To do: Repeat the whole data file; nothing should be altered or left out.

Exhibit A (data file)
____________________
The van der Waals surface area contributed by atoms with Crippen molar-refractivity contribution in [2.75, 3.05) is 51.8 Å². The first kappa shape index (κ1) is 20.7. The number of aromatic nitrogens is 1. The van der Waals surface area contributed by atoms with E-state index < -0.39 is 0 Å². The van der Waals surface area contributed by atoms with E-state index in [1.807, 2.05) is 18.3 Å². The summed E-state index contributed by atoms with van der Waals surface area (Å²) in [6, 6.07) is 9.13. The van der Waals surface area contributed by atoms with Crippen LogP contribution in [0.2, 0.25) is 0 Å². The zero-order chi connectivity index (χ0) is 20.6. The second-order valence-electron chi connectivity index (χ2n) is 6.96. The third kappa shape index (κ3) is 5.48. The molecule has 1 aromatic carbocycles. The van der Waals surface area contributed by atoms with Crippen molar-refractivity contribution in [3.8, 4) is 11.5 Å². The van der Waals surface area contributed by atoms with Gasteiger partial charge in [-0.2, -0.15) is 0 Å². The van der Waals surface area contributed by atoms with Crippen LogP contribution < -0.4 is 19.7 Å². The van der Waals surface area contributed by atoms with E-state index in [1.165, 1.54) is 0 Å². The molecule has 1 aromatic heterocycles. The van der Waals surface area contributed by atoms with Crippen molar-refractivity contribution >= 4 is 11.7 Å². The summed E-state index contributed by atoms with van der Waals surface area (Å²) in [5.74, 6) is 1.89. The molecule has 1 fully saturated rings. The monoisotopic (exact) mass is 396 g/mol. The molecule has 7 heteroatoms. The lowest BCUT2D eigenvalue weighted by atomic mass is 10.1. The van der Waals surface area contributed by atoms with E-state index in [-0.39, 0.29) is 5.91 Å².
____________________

The van der Waals surface area contributed by atoms with Crippen molar-refractivity contribution in [2.75, 3.05) is 51.8 Å². The first kappa shape index (κ1) is 20.7. The number of aromatic nitrogens is 1. The van der Waals surface area contributed by atoms with E-state index < -0.39 is 0 Å². The van der Waals surface area contributed by atoms with E-state index in [1.807, 2.05) is 18.3 Å². The summed E-state index contributed by atoms with van der Waals surface area (Å²) in [6, 6.07) is 9.13. The van der Waals surface area contributed by atoms with Crippen LogP contribution in [0.2, 0.25) is 0 Å². The zero-order chi connectivity index (χ0) is 20.6. The second-order valence-electron chi connectivity index (χ2n) is 6.96. The third kappa shape index (κ3) is 5.48. The molecule has 1 aromatic carbocycles. The van der Waals surface area contributed by atoms with Crippen molar-refractivity contribution in [3.8, 4) is 11.5 Å². The van der Waals surface area contributed by atoms with Gasteiger partial charge in [-0.2, -0.15) is 0 Å². The van der Waals surface area contributed by atoms with Crippen LogP contribution < -0.4 is 19.7 Å². The van der Waals surface area contributed by atoms with E-state index in [1.165, 1.54) is 0 Å². The molecule has 1 aromatic heterocycles. The van der Waals surface area contributed by atoms with Crippen molar-refractivity contribution >= 4 is 11.7 Å². The summed E-state index contributed by atoms with van der Waals surface area (Å²) in [5.74, 6) is 1.89. The molecule has 1 fully saturated rings. The monoisotopic (exact) mass is 396 g/mol. The molecule has 7 heteroatoms. The lowest BCUT2D eigenvalue weighted by atomic mass is 10.1. The van der Waals surface area contributed by atoms with E-state index in [-0.39, 0.29) is 5.91 Å².